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Original Issue

A Flight Of Innocents

For years this hunter tried vainly to bag a Canada goose, but when his chance came, he got triple trouble

It was about 40 minutes after dawn on a December morning. The clouded sky was a pale gray, and the wind whistled in icy blasts out of the north. Flat on my stomach, gun cradled carefully in my arms, I inched forward, pushing as best I could with the toes of my boots, pulling as best I could with my elbows over a rutted surface of frozen mud. My objective was nearly a quarter mile away, and, with luck, in 20 minutes or half an hour I would be there. By then my hands, feet, elbows, knees, stomach and face would be frozen numb, but I could deal with that when the time came. I wanted a goose, and this, I thought, was almost surely going to be my morning.

I had scouted Canada geese at a lake in the Cascades near my home in Ashland, Ore. for two weeks. All day the geese, at least 200 of them, would stay rafted up in the middle of the lake, so far from shore that they looked to the naked eye like nothing more than a long black line against the muddied, choppy water. The only thing that could induce them to fly was the approach of a boat, and several times I'd watched hunters roar out from shore at top speed, motors howling, trailing white wakes and thin clouds of blue exhaust. But this strategy was not only illegal, it was also futile. Before the men got anywhere near shotgun range, the birds would lift off the water, their strident honking clearly heard even above the roar of the motors.

Actually, the geese were lovely to hear, and to watch. The huge birds rose with an ease and speed that remains surprising, no matter how often one has seen their powerful, measured wingbeats lifting them away. Once they were out of danger, they broke up into as many as eight separate flocks, each forming a V as it steadily climbed. The Vs were somewhat ill-shaped at first, but as the flocks gained altitude, the lines became as straight as if they had been drawn with a ruler.

Whenever the geese were forced off the water in the daytime they would circle the lake for 20 minutes or more, at an altitude of at least 500 feet, and then either come down to it again—providing both the shore and water were clear—or, if they sensed danger, veer away to find temporary refuge at another lake, smaller, higher in the mountains, a few miles to the north.

After watching these birds for two weeks, I knew that my best hope was to stalk them on the flats adjacent to the lake, which was the only way I cared to hunt them anyway, and that only their morning feeding went according to inviolate schedule. No matter what the weather or where they had spent the night, half an hour after sunrise the flocks appeared out of the eastern sky, circled the pine-bordered stubble field for eight or 10 minutes and, their wings set and necks stretched into the wind, settled in for breakfast.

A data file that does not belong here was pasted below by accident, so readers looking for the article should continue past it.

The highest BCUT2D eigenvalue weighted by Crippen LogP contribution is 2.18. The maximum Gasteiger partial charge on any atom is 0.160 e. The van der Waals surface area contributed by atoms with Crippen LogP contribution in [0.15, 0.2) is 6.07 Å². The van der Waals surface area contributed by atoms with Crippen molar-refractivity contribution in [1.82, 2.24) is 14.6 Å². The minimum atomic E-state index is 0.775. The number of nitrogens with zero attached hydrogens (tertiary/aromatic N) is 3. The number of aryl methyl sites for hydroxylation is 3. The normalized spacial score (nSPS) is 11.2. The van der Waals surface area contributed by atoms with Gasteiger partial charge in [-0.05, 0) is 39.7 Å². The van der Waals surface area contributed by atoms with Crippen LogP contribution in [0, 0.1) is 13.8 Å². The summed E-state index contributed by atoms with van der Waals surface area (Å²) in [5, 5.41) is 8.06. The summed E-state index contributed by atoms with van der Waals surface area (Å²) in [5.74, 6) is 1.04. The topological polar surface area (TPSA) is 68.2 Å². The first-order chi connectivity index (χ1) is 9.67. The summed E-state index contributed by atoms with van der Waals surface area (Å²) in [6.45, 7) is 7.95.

I had deep respect for the geese, but I did want to bag one—was, in fact, absolutely determined to get one and only one—to prove to myself that I could do it. Through October and most of November I had hoped to kill one for Thanksgiving dinner. With Thanksgiving past, my goal became Christmas, which was now barely a week away. If I didn't succeed in time for that, there would be New Year's Day, just before the season closed. Then, as they say, there always would be next year. This, in truth, was my fourth season of trying.

The geese were out there on the field now, honking and eating. With my face smeared with mud (I'd had to break through the frozen surface with my knife to get it), dressed in various shades of brown to match the foot-high grass and stubble and well concealed by a large rotting log at the edge of the forest, I had watched them circle and come in to feed.

I had chosen my angle of approach carefully after walking all the way around the field several times and across it from every possible angle. First I had considered the problem from a hunter's point of view, and then I tried hard to put myself in the geese's place, to regard the area as a hungry but necessarily cautious goose would. That's not easy, because on the basis of my own observations and experiences I rate the average Canada goose to be 50% more intelligent than the average hunter.

Between me and the nearest birds were eight small hillocks—symmetrical mounds about three feet high and 10 feet in diameter. How or why they were formed I have no idea. It was about 20 yards from the rotting log to the first hillock, and now I'd made it that far. The seven that remained were spaced irregularly but in such a pattern that I could stay concealed until I was within about 50 yards of the perimeter of the geese's normal feeding area. Twenty-five to 30 yards is ideal shotgun range, and I was certain that with surprise on my side I would be within 40 yards before the geese would begin to react. They could get going in a hurry, but they weren't that fast—nothing was that fast—and before they were 20 feet off the ground I would be exactly where I had to be.